Alpha Natural Resources regularly reported chronic coal mining violations of the federal Clean Water Act to the state Department of Environmental Protection, but the company was not fined until a federal investigation uncovered those offenses.
In an investigation that spanned several years and culminated in a $27.5 million fine Wednesday covering Alpha operations that polluted waterways in five Appalachian states, the federal Environmental Protection Agency found that Alpha's own water-monitoring reports showed about 1,600 violations that didn't rise to the DEP's focus.
John Stefanko, DEP's deputy secretary for mining, said Alpha's discharge-monitoring reports are reviewed by staff but not always right away.
"Maybe there were some gaps," Mr. Stefanko said. "Maybe data wasn't reviewed in three months but in six months.
"Data probably wasn't being monitored in a timely manner," he said.
Mr. Stefanko said the agency was working with Alpha to resolve its compliance issues once it became aware of them. But it hadn't reached the point of enforcement by the time the EPA was ready to move forward with its settlement agreement. In order to avoid duplicating efforts, the DEP joined the federal consent decree, he said.
Going back to 2006, discharges of manganese, aluminum and iron from mining and coal-processing operations at Alpha's Emerald and Cumberland mines in Greene County exceeded the limits set by the DEP.
Companies are supposed to sample the streams they're impacting at prescribed intervals -- monthly, biweekly or more frequently depending on the permit. Then they report this data to the DEP.
"They're supposed to point out when there's an exceedance of a limit," said Steve Kunz, an ecological consultant with Schmid & Co. in Media, Pa., which researched the DEP's oversight of mining discharges for the Citizens Coal Council. "Sometimes they don't and sometimes they do. But it doesn't matter because DEP never looks at it anyway."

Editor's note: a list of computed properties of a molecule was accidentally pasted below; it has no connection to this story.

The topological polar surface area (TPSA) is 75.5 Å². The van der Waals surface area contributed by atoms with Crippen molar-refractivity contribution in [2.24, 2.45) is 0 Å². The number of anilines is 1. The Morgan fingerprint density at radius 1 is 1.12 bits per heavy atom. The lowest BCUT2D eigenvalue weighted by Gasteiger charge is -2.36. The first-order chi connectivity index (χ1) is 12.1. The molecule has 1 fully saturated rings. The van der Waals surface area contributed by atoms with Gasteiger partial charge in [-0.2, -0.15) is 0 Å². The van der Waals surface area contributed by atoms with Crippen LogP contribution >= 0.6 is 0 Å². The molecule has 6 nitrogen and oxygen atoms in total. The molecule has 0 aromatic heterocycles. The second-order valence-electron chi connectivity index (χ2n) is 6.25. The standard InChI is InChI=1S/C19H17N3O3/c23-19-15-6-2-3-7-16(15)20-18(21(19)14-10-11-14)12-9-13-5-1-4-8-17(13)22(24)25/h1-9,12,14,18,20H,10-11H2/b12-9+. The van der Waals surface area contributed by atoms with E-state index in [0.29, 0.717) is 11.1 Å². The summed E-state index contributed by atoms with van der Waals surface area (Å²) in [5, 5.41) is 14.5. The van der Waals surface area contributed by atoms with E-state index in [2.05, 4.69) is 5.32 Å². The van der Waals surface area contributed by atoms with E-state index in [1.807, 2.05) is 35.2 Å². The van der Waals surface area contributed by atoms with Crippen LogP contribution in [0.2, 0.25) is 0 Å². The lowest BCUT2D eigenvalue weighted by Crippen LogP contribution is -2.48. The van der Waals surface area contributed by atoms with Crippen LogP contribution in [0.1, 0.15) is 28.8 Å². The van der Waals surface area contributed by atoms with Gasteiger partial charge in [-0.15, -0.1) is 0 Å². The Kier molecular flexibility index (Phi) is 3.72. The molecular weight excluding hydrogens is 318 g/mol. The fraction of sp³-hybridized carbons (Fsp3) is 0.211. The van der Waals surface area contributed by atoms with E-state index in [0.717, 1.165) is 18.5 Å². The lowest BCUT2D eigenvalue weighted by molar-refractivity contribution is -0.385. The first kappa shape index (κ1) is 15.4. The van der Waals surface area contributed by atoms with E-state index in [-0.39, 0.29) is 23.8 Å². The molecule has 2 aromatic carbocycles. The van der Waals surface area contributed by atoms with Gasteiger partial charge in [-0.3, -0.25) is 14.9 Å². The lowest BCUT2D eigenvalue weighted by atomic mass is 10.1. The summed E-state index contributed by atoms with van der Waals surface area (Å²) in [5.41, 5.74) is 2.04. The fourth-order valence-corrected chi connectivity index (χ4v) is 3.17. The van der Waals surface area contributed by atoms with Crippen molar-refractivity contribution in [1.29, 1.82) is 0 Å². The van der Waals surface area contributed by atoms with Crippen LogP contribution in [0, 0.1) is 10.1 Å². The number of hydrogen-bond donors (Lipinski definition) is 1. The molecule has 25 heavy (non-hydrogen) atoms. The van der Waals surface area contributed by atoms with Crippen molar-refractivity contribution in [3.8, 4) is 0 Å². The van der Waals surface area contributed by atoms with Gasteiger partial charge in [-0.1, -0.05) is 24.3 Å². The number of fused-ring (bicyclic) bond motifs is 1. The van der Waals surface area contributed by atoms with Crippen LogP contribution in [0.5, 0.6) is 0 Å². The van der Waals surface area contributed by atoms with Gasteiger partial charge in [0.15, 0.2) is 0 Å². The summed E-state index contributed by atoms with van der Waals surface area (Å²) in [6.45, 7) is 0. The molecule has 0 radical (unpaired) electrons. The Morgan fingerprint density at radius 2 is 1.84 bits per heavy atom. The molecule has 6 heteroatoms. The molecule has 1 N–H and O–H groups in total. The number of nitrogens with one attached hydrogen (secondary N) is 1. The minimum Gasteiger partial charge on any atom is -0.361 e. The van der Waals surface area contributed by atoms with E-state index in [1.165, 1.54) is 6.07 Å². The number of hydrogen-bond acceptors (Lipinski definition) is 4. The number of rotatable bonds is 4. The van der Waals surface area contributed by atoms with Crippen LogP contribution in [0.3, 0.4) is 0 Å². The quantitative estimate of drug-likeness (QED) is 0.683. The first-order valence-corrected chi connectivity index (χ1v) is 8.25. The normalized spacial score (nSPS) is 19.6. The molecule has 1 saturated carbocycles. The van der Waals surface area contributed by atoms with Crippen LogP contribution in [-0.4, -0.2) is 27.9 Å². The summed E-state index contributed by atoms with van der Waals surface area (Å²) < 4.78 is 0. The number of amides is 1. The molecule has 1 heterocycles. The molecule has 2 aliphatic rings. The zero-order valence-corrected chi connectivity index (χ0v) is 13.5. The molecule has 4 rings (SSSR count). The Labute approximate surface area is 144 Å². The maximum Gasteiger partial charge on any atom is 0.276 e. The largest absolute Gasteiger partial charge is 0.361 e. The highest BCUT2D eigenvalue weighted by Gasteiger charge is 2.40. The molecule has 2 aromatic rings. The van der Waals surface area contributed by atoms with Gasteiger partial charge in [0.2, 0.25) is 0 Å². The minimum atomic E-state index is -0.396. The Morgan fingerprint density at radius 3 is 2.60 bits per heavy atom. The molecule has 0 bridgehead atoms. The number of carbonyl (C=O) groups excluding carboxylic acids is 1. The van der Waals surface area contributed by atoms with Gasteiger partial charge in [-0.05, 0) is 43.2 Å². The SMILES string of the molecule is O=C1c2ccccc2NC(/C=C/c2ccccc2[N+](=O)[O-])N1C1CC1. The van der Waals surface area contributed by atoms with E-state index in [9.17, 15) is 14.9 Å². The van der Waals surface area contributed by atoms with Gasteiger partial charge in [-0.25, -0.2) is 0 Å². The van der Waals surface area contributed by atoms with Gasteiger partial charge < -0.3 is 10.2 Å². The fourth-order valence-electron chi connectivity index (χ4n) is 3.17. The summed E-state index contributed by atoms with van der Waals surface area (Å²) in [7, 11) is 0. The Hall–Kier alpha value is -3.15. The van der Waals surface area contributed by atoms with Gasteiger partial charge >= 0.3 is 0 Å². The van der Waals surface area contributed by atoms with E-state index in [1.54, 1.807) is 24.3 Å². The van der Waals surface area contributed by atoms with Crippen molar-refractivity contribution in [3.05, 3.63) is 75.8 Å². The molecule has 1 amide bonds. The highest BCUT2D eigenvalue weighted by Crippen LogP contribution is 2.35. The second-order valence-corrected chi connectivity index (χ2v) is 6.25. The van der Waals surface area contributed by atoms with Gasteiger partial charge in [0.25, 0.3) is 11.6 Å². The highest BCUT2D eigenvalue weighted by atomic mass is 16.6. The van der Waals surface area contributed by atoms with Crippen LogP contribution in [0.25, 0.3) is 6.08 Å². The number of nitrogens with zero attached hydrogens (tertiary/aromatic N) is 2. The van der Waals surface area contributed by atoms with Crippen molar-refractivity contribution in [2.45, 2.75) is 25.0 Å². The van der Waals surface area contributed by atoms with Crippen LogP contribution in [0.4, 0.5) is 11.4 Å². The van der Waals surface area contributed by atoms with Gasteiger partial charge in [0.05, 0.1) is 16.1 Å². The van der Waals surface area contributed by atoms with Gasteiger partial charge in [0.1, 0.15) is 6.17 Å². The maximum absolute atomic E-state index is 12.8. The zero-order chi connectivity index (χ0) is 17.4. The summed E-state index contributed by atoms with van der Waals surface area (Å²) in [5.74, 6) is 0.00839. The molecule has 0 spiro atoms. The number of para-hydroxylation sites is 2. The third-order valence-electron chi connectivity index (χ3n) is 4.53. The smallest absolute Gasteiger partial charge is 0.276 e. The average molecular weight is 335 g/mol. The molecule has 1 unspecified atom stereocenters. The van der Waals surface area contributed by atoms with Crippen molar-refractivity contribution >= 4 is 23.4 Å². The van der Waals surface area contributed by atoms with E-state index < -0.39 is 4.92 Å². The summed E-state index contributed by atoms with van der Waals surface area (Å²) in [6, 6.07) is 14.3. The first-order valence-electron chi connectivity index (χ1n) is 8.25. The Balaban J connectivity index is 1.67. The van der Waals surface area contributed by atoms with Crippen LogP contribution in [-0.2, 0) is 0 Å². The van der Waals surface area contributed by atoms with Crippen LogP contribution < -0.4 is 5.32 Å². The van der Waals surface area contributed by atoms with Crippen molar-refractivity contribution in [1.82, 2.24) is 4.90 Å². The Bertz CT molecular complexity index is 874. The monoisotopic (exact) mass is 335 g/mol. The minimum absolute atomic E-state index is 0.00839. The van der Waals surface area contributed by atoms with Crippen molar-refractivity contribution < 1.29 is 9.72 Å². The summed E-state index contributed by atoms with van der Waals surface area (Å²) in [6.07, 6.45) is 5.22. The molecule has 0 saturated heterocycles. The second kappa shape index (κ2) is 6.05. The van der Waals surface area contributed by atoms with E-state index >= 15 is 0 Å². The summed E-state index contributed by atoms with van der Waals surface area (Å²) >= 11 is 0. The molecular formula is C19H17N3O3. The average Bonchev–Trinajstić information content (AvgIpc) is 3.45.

Mr. Kunz's firm discovered the noncompliance issues and chronicled them in a report in July 2010, a copy of which was sent to the DEP.
"We got no response," Mr. Kunz said.
Gene Kitts, senior vice president of environmental affairs at Alpha, said the company began talking with the DEP about its compliance issues around 2011 when Alpha's discharge permits were due to expire and the company knew its history of violations would be scrutinized during a renewal process.
"We have some sites that have had chronic problems that require some sort of specialized treatment," Mr. Kitts said.
Other locations went from occasionally exceeding permit limits to consistent noncompliance as a result of stricter environmental standards over the years, he said.
"Alpha is a very good company," the DEP's Mr. Stefanko said. "I think they're moving in the right direction. They wanted to get in compliance. They reached out to us."
The Citizens Coal Council looked at discharges between 2007 and 2009 at three longwall mines in its investigation. One was Alpha's Emerald mine and the other two belonged to Consol Energy Inc., a Cecil-based coal and gas company.
Consol's pattern of violations matched Alpha's, Mr. Kunz said.
"It would be easy to say this is just one bad actor but it's across [the industry]," he said.
The Citizens Coal Council considered suing Consol for its violations, as it is now suing Alpha, but decided that Alpha was an easier mark.
Still, according to DEP's Mr. Stefanko, there might be similar conversations going on between regulators and Consol.
"I'm aware that they're engaged with the EPA," he said.
He declined to say whether the DEP is looking into Consol's compliance history.
Consol and the EPA said they could not comment on potential negotiations.
"Unfortunately, this is not unique" to Alpha, said John Capacasa, director of the water protection division at EPA's Mid-Atlantic Region. "I think we've had a number of compliance challenges in Appalachia."
Anya Litvak: email@example.com or 412-263-1455.